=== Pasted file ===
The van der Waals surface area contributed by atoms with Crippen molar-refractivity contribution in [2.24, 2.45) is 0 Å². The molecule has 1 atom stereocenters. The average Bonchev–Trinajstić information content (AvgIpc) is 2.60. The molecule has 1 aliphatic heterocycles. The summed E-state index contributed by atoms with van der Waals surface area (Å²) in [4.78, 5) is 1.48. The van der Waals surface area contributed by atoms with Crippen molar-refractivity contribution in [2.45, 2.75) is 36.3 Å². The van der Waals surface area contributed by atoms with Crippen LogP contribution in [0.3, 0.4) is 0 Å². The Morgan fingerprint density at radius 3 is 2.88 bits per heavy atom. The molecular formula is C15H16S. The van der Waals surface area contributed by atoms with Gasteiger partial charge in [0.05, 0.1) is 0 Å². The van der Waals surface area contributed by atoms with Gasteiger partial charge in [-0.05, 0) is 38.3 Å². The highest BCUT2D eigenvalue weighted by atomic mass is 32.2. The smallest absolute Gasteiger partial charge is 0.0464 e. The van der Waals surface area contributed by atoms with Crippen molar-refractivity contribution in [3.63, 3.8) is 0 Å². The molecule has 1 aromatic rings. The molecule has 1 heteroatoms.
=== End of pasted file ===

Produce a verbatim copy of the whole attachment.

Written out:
The van der Waals surface area contributed by atoms with Crippen molar-refractivity contribution in [2.24, 2.45) is 0 Å². The molecule has 1 atom stereocenters. The average Bonchev–Trinajstić information content (AvgIpc) is 2.60. The molecule has 1 aliphatic heterocycles. The summed E-state index contributed by atoms with van der Waals surface area (Å²) in [4.78, 5) is 1.48. The van der Waals surface area contributed by atoms with Crippen molar-refractivity contribution in [2.45, 2.75) is 36.3 Å². The van der Waals surface area contributed by atoms with Crippen LogP contribution in [0.3, 0.4) is 0 Å². The Morgan fingerprint density at radius 3 is 2.88 bits per heavy atom. The molecular formula is C15H16S. The van der Waals surface area contributed by atoms with Gasteiger partial charge in [0.05, 0.1) is 0 Å². The van der Waals surface area contributed by atoms with Gasteiger partial charge in [-0.05, 0) is 38.3 Å². The highest BCUT2D eigenvalue weighted by atomic mass is 32.2. The smallest absolute Gasteiger partial charge is 0.0464 e. The van der Waals surface area contributed by atoms with Crippen molar-refractivity contribution in [3.63, 3.8) is 0 Å². The molecule has 1 aromatic rings. The molecule has 1 heteroatoms.